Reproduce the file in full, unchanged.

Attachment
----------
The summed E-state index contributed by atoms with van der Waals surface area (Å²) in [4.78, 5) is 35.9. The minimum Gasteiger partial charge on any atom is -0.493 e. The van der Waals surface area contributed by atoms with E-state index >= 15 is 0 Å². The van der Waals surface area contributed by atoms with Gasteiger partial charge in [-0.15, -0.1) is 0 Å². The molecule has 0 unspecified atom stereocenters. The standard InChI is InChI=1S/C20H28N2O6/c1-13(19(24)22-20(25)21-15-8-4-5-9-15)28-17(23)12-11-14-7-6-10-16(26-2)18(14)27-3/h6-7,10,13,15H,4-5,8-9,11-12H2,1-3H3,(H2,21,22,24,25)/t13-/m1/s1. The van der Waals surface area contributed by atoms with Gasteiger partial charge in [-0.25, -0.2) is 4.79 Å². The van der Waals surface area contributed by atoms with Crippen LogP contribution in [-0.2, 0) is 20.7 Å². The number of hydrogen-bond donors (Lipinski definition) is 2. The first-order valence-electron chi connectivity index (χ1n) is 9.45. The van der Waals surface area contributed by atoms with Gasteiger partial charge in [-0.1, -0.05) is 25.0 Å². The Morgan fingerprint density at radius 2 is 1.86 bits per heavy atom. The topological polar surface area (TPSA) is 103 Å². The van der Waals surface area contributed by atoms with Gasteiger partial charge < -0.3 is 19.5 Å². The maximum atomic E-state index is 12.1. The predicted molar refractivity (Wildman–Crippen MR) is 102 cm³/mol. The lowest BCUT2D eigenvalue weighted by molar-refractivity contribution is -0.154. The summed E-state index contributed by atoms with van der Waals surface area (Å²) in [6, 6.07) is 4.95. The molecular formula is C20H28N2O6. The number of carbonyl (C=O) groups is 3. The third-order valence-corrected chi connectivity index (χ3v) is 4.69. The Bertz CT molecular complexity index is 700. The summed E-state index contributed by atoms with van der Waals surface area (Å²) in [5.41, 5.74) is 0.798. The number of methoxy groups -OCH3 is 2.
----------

The summed E-state index contributed by atoms with van der Waals surface area (Å²) in [4.78, 5) is 35.9. The minimum Gasteiger partial charge on any atom is -0.493 e. The van der Waals surface area contributed by atoms with E-state index >= 15 is 0 Å². The van der Waals surface area contributed by atoms with Gasteiger partial charge in [-0.15, -0.1) is 0 Å². The molecule has 0 unspecified atom stereocenters. The standard InChI is InChI=1S/C20H28N2O6/c1-13(19(24)22-20(25)21-15-8-4-5-9-15)28-17(23)12-11-14-7-6-10-16(26-2)18(14)27-3/h6-7,10,13,15H,4-5,8-9,11-12H2,1-3H3,(H2,21,22,24,25)/t13-/m1/s1. The van der Waals surface area contributed by atoms with Gasteiger partial charge in [-0.25, -0.2) is 4.79 Å². The van der Waals surface area contributed by atoms with Crippen LogP contribution in [-0.2, 0) is 20.7 Å². The number of hydrogen-bond donors (Lipinski definition) is 2. The first-order valence-electron chi connectivity index (χ1n) is 9.45. The van der Waals surface area contributed by atoms with Gasteiger partial charge in [-0.1, -0.05) is 25.0 Å². The Morgan fingerprint density at radius 2 is 1.86 bits per heavy atom. The topological polar surface area (TPSA) is 103 Å². The van der Waals surface area contributed by atoms with Gasteiger partial charge < -0.3 is 19.5 Å². The maximum atomic E-state index is 12.1. The predicted molar refractivity (Wildman–Crippen MR) is 102 cm³/mol. The lowest BCUT2D eigenvalue weighted by molar-refractivity contribution is -0.154. The summed E-state index contributed by atoms with van der Waals surface area (Å²) in [6, 6.07) is 4.95. The molecular formula is C20H28N2O6. The number of carbonyl (C=O) groups is 3. The third-order valence-corrected chi connectivity index (χ3v) is 4.69. The Bertz CT molecular complexity index is 700. The summed E-state index contributed by atoms with van der Waals surface area (Å²) in [5.41, 5.74) is 0.798. The number of methoxy groups -OCH3 is 2.